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But this is compatible with there being another perspective, which we can conceive and occasionally Basil Blackwell Ltd. I would like to conclude with some brief reflections on the metaphysical strategy employed by Stevens as I have interpreted him , which may help to give it interest and authority. Suppose that Stevens is correct in thinking that the concept of reality is primordial, and at a stretch capable of being projected from the plain sense of things to the visionary productions of art; and that it is inescapable, in that nothing issuing from the imagination has value if it cannot be regarded as falling under the category of reality.
This is already an interesting result. It encourages us to ask what structure the concept of reality has, that allows it to behave in that way. In answering this question we encounter difficulty, for there seems to be no obvious way of saying what it is about the notion of reality that gives it its plasticity, or why reality should be a condition on value. But one thing at least that seems to be shown is that there are two dimensions to the concept of reality: one which is connected with the independence of things from us, and another which is connected with the significance of things for us.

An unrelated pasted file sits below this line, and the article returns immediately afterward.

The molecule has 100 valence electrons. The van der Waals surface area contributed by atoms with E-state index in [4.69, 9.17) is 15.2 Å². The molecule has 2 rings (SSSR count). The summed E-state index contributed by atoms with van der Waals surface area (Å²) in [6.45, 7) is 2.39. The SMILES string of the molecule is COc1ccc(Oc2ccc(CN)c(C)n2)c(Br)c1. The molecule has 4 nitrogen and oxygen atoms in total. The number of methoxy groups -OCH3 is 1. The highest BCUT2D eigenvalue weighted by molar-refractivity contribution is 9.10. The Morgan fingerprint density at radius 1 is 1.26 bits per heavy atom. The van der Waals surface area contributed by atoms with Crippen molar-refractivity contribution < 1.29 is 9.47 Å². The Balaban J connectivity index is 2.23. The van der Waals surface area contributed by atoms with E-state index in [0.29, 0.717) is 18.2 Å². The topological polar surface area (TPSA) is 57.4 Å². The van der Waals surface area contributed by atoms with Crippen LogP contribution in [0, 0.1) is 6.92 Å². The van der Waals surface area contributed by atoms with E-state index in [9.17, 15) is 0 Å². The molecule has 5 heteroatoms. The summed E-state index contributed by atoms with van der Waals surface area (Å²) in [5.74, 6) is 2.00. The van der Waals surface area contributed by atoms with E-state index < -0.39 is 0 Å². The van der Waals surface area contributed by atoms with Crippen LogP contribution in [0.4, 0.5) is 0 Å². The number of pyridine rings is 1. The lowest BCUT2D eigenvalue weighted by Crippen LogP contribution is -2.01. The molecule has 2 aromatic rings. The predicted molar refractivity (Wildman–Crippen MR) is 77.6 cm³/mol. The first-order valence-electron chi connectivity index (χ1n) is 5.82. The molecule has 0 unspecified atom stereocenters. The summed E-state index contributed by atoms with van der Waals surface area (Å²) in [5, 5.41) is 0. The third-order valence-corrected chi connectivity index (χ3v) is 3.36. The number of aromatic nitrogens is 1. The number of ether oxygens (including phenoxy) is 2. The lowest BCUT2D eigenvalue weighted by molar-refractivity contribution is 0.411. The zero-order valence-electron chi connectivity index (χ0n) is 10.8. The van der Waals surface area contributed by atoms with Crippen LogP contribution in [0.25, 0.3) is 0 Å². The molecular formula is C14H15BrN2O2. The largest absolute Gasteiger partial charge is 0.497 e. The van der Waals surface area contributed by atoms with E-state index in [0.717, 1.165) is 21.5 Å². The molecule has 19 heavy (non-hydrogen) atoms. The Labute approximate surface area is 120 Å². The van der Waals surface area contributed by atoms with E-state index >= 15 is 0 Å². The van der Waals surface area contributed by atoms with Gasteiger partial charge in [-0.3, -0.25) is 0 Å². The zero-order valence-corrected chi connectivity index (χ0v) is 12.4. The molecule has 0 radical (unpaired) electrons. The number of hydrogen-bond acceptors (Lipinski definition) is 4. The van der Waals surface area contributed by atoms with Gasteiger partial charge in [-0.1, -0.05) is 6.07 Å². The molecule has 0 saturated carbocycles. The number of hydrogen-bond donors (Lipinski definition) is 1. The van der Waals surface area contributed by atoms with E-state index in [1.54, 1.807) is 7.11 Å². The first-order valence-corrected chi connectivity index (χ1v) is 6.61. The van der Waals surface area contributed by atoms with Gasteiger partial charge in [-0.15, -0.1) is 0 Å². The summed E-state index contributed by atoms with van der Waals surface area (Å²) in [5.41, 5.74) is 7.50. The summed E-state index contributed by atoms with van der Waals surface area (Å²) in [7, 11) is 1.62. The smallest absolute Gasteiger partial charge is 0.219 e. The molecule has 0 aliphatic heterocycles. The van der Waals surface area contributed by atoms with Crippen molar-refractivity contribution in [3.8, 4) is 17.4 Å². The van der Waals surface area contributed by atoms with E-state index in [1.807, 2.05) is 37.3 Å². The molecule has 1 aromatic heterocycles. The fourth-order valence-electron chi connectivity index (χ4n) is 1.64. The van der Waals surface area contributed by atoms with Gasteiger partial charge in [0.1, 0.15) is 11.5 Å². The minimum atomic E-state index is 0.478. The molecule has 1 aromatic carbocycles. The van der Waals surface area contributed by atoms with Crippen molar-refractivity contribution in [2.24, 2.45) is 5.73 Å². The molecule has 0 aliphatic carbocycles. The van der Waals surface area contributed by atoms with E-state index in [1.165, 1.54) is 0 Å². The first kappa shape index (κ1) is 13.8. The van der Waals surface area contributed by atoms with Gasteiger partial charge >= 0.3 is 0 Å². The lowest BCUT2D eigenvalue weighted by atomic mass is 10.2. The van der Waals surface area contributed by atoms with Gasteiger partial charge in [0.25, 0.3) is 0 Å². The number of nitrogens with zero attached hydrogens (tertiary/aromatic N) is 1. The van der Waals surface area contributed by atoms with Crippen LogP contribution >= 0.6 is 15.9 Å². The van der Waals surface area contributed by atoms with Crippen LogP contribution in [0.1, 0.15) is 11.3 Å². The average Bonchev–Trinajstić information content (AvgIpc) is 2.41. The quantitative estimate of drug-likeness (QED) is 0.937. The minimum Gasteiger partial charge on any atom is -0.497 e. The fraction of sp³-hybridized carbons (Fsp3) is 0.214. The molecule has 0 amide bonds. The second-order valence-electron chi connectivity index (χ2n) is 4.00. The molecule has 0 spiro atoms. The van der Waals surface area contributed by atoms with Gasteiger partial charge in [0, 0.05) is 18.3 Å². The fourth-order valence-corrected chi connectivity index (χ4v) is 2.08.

These appear to be independent and, indeed, to pull in opposite directions. What it would mean for the two dimensions to come apart is unclear. Presumably we would then be forced to deny that the concept of reality has the integrity which we ordinarily suppose.
The Plain Sense of Things
But in any case we seem to find it impossible to abandon either dimension of the concept of reality and, rather than allow the concept to disintegrate, somehow remain able to think that both dimensions may be satisfied, even though we do not understand truly how this can be. Note then that the route taken by Stevens, although realist in the sense that it Basil Blackwell Ltd. Stevens is far from the idea that the plain sense of things, our ordinary consciousness of an outer world, is transparent to itself and grasps its own place in the order of things.